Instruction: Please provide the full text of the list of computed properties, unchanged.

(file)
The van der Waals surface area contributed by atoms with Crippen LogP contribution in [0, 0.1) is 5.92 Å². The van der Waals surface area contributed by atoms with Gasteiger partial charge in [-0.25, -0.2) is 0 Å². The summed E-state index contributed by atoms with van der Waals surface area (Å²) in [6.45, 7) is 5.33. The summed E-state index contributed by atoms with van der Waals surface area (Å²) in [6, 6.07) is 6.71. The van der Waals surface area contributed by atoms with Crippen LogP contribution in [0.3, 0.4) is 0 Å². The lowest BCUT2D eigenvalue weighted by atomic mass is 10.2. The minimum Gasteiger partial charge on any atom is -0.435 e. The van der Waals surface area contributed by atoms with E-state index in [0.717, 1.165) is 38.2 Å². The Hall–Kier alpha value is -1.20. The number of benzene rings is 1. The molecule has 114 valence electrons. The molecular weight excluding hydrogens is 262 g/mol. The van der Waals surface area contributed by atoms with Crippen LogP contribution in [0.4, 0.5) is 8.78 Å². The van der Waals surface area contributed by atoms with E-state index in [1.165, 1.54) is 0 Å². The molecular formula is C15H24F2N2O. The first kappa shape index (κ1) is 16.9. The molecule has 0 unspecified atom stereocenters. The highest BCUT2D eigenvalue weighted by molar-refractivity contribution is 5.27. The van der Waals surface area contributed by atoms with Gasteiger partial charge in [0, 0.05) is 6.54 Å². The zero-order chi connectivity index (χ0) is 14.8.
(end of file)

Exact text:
The van der Waals surface area contributed by atoms with Crippen LogP contribution in [0, 0.1) is 5.92 Å². The van der Waals surface area contributed by atoms with Gasteiger partial charge in [-0.25, -0.2) is 0 Å². The summed E-state index contributed by atoms with van der Waals surface area (Å²) in [6.45, 7) is 5.33. The summed E-state index contributed by atoms with van der Waals surface area (Å²) in [6, 6.07) is 6.71. The van der Waals surface area contributed by atoms with Crippen LogP contribution in [0.3, 0.4) is 0 Å². The lowest BCUT2D eigenvalue weighted by atomic mass is 10.2. The minimum Gasteiger partial charge on any atom is -0.435 e. The van der Waals surface area contributed by atoms with E-state index in [0.717, 1.165) is 38.2 Å². The Hall–Kier alpha value is -1.20. The number of benzene rings is 1. The molecule has 114 valence electrons. The molecular weight excluding hydrogens is 262 g/mol. The van der Waals surface area contributed by atoms with Crippen LogP contribution in [0.4, 0.5) is 8.78 Å². The van der Waals surface area contributed by atoms with E-state index in [1.165, 1.54) is 0 Å². The molecular formula is C15H24F2N2O. The first kappa shape index (κ1) is 16.9. The molecule has 0 unspecified atom stereocenters. The highest BCUT2D eigenvalue weighted by molar-refractivity contribution is 5.27. The van der Waals surface area contributed by atoms with Gasteiger partial charge in [0, 0.05) is 6.54 Å². The zero-order chi connectivity index (χ0) is 14.8.